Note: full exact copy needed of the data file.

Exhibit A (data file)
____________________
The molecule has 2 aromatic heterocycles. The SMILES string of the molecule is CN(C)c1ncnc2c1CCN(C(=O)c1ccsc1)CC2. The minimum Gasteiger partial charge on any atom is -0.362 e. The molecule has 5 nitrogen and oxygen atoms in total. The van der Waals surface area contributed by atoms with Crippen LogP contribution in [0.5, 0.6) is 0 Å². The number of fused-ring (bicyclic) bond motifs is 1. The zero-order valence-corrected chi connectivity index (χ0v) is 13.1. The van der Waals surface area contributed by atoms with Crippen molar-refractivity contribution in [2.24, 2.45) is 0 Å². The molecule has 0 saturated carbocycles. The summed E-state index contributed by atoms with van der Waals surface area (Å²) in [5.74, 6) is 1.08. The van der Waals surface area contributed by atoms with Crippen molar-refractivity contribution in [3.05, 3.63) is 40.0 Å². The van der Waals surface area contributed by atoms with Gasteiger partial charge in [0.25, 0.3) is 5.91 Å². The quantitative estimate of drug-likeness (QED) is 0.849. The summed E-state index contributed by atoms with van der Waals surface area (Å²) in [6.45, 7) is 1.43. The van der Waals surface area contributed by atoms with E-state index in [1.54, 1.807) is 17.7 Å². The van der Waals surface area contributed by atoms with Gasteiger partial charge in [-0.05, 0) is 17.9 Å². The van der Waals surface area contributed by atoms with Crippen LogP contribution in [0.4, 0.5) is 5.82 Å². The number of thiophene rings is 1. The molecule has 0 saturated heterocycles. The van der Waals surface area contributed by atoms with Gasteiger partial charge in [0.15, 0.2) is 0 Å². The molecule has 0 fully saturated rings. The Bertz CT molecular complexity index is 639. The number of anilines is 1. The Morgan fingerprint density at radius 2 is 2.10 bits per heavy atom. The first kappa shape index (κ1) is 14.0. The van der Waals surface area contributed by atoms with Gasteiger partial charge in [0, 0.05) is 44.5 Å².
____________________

The molecule has 2 aromatic heterocycles. The SMILES string of the molecule is CN(C)c1ncnc2c1CCN(C(=O)c1ccsc1)CC2. The minimum Gasteiger partial charge on any atom is -0.362 e. The molecule has 5 nitrogen and oxygen atoms in total. The van der Waals surface area contributed by atoms with Crippen LogP contribution in [0.5, 0.6) is 0 Å². The number of fused-ring (bicyclic) bond motifs is 1. The zero-order valence-corrected chi connectivity index (χ0v) is 13.1. The van der Waals surface area contributed by atoms with Crippen molar-refractivity contribution in [2.24, 2.45) is 0 Å². The molecule has 0 saturated carbocycles. The summed E-state index contributed by atoms with van der Waals surface area (Å²) in [5.74, 6) is 1.08. The van der Waals surface area contributed by atoms with Crippen molar-refractivity contribution in [3.05, 3.63) is 40.0 Å². The van der Waals surface area contributed by atoms with Gasteiger partial charge in [0.25, 0.3) is 5.91 Å². The quantitative estimate of drug-likeness (QED) is 0.849. The summed E-state index contributed by atoms with van der Waals surface area (Å²) in [6.45, 7) is 1.43. The van der Waals surface area contributed by atoms with E-state index in [1.54, 1.807) is 17.7 Å². The van der Waals surface area contributed by atoms with Gasteiger partial charge in [-0.05, 0) is 17.9 Å². The van der Waals surface area contributed by atoms with Crippen LogP contribution in [0.4, 0.5) is 5.82 Å². The number of thiophene rings is 1. The molecule has 0 saturated heterocycles. The van der Waals surface area contributed by atoms with Gasteiger partial charge in [0.15, 0.2) is 0 Å². The molecule has 0 fully saturated rings. The Bertz CT molecular complexity index is 639. The number of anilines is 1. The Morgan fingerprint density at radius 2 is 2.10 bits per heavy atom. The first kappa shape index (κ1) is 14.0. The van der Waals surface area contributed by atoms with Gasteiger partial charge in [0, 0.05) is 44.5 Å².